The French presidential campaign of 2017 saw a truly historic moment with the televised debate between Marine Le Pen and Emmanuel Macron. The debate revealed two main things: the emptiness of the one’s manifesto on one side and the unexpected density of the character (and programme) of the other on the other side. Our team anticipates that Marine Le Pen will not recover from this debate, nor probably her party, the National Front. The departure of the niece of the Le Pen family is a first confirmation of this anticipation. This is not necessarily good news, because the way will be free for the creation of a new far-right party, more modern and more efficient…
But in this debate, it is not only Marine Le Pen who was bad; Emmanuel Macron was excellent and we owe directly to him the eviction of the far-right candidate in the second round, by succeeding to convince a whole bunch of abstentionists to finally vote for him… for a good reason this time and not as part of a media manipulative affair.
The immense relief the French felt when having avoided Mrs Le Pen, combined with a good dose of media morality and novelty effect, allows the new president to hope for a “relatively” quiet start to his mandate (contrary to what we wrote a month ago – with little conviction we admit). In any case, Macron should not be the subject of the media lynching contrary to what Mr. Hollande suffered from the first days of his quinquennium. And the good economic news that will continue to pour should calm the most recalcitrant ones.
The fact that the programme is a continuation of the existing policy makes it possible to avoid a lack of market confidence, usually accompanied by capital flood, a fall in stock markets, a rise in interest rates, etc. On the contrary, his past as a banker (which in fact exasperates more than a few) and his well assumed pro-business side provides a useful benevolence within the still lurking spectre of the 2008 financial crisis. He is therefore compatible with the markets, undoubtedly.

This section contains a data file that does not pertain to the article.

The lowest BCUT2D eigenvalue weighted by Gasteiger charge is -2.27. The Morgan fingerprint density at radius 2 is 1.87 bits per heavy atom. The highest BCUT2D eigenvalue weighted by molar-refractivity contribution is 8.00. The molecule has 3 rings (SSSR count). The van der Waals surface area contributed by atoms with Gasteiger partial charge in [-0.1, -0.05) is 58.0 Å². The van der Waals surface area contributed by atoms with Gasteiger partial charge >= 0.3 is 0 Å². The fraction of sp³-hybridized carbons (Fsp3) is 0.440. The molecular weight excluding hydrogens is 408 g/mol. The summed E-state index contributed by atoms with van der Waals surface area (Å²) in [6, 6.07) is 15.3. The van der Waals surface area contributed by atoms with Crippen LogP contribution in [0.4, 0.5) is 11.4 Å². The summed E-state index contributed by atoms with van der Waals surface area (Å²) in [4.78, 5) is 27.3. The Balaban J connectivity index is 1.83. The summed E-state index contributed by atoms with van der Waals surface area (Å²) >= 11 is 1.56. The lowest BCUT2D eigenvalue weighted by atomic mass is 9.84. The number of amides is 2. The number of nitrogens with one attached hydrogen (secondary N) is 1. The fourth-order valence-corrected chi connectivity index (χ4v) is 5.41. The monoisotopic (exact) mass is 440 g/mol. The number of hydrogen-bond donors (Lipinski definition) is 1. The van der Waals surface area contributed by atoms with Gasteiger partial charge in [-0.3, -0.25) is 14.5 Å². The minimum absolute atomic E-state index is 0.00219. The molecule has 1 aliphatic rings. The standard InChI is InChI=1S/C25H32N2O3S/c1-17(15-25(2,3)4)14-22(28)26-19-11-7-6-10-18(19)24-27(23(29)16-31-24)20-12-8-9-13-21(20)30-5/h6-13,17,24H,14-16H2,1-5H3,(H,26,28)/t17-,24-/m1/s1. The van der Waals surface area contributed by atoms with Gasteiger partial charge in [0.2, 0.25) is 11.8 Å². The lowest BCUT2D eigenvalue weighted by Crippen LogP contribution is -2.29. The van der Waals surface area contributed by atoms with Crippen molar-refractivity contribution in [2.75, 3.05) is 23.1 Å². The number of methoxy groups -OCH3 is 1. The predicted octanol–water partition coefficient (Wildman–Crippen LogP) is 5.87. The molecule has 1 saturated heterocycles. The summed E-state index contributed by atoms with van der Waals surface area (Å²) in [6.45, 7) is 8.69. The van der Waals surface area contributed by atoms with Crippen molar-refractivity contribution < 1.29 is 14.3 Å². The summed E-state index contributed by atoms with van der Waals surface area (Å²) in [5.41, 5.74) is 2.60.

Figure 1 – French obligations rates, 10-year maturity, May 2016-May 2017. Source: Boursorama.
But also, he is compatible with Europe, more than ever: a convinced European, he does not hide his will to strengthen the European construction. “A strong (and open) France in a protective Europe“; if he succeeds in keeping this promise, it would be the return of an influential and constructive France in Europe, which could suit countries seeking a counterweight to Germany (Germany included, as we often say: no country, and especially not Germany, has the capacity/legitimacy to lead the EU or the euro zone alone, and Germany knows it).
Moreover, he is not representative of the French left wing which displeases so much to other Europeans. On the contrary, his programme is in line with the “left” of other EU states (i.e. social-liberal), with a clear acceptance of globalisation and liberalism. In addition, he comes along as a brilliant man, a man of compromise, who is easy to follow (his meteoric campaign seems to prove it in the eyes of the world), which is necessary for the proper functioning of the institutions of our continent.
Compatible with Germany, finally. Mrs Merkel supported him during the campaign, and even the intransigent Mr Schäuble, the current German finance minister, wants to work with him on a euro-zone parliament project. If the SPD wins the German September elections, and although the candidate Schulz has supported Mr Hamon (courtesy between socialist parties oblige), Mr Macron is still compatible, supported by the former president of the SPD, Vice-Chancellor and German Minister of Economy, Mr Gabriel (they also wrote a common article on Europe in the Guardian in 2015). In short, whatever the outcome of the German elections, Mr Macron will be happy to work with Germany, which will certainly not please everyone, but has the advantage of creating the potential for the long-awaited reform of the euro zone